The Home Depot Center stadium nearly reached capacity with spectators from around the world. Cheering, screaming, pounding, chanting, yelling - the excitement was palpable. It was here that everyday heroes were made through the hard work and tireless training of the competitors.

Our small group from Maui watched as Mary put her heart on the pavement last Friday and Saturday, working harder than ever before. She was battling a cold before the contest, but not once did she complain or make excuses for her performance, which led to a 17th place finish out of 20.

Through the weekend, which drew 7,900 people on-site per day, according to figures from CrossFit headquarters, Mary echoed that she was ecstatic just to make it as far as she had. She left the stadium and L.A. with a bag full of free Reebok gear worth $1,500 and the knowledge that she had given it her all, achieving what others may be capable of, but what she had pushed hard enough to attain.

"We are so very proud of her," Kristi said after the competition was over. "She knew the events were going to be tough, but she didn't let the pressure get to her. . . . Like she always does, gave it her all."

What's next for Mary?

She said she may take up surfing or try biking to Haleakala, new challenges that she has yet to accomplish. Mary added that she'll continue CrossFit as her exercise approach, because "there is always something new to learn, some new movement to master, some new weight to conquer."

CrossFit "makes you feel young," she added "You hang and swing from bars, put yourself upside down, sprint instead of jog, throw heavy weights up over your head. Those are the kind of things kids do. It keeps me youthful."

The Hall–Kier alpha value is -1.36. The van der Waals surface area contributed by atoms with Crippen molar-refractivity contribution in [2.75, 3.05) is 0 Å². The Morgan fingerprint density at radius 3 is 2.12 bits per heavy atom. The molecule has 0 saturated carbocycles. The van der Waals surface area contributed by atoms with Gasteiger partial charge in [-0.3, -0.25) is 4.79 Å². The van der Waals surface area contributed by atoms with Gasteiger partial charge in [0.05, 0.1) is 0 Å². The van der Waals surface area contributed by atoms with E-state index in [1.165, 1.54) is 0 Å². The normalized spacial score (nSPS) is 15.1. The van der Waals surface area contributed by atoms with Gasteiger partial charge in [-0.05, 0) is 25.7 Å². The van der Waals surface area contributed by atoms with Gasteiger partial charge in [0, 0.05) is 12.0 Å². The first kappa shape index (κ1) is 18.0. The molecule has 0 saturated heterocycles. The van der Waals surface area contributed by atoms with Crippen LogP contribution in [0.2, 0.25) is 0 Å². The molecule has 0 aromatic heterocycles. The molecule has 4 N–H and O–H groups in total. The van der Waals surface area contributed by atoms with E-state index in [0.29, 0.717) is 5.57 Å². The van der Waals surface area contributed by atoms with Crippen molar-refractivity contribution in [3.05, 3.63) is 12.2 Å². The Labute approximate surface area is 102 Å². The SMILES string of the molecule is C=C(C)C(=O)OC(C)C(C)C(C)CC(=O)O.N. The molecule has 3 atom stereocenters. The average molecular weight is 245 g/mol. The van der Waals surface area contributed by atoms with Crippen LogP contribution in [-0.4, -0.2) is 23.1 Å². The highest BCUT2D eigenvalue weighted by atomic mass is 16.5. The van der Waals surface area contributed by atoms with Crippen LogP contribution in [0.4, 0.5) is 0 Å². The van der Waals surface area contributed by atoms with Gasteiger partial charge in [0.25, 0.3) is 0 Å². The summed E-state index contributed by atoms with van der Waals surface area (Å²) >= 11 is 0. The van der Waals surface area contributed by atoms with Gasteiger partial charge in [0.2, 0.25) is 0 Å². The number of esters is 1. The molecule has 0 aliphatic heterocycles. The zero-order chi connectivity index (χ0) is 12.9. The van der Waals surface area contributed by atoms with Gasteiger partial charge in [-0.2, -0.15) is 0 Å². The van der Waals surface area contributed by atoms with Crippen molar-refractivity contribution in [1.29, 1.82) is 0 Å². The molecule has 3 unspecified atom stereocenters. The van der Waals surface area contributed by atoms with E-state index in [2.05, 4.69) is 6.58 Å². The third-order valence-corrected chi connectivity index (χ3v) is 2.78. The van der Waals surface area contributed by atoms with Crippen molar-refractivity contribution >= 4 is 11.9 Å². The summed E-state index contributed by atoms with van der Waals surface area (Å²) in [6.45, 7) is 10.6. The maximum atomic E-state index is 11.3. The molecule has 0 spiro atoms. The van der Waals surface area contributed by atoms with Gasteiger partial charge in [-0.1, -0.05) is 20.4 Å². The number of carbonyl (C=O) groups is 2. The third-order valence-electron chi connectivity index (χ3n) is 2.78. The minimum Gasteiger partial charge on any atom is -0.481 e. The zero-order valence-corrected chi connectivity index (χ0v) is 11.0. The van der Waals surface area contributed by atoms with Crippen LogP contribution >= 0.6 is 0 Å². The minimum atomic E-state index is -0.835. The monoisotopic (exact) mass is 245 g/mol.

In the meantime, whether she knows it, she'll continue to inspire me, co-workers, friends, family and even strangers.

"She's able to push through the pain . . . and say, 'It's not going to beat me,'" said Lahaina co-worker Annabehl Sinclair. "And that's how she is in so many areas of her life."

* Kehaulani Cerizo is a certified CrossFit coach at Raw Fitness Maui. She can be reached at



CrossFit includes high-intensity, varied workouts, which range from a couple minutes to about 45 minutes, can be modified for all ages and skill levels and may be practiced with a CrossFit gym, called an affiliate, or individually. Currently, there are 2,800 affiliates worldwide; five are located on Maui, the most of any Hawaiian island.




Individuals (male, female): 1st, $250,000; 2nd, $50,000; 3rd, $25,000. Teams: 1st, $30,000; 2nd, $12,000; 3rd, $6,000. Masters (male, female, four divisions): 1st, $3,000; 2nd, $1,000; 3rd, $500


Judges and volunteers: About 200

Amount of equipment: Nine tractor trailers full of equipment from Rogue Fitness

Countries represented: 10

Youngest athlete competing at the Games: Kallista Pappas, 17

Oldest athlete competing at the Games: Jacinto Bonilla, 72

Individual men competing: 49

Individual women competing: 47

Teams competing: 44

Masters athletes competing (all categories): 148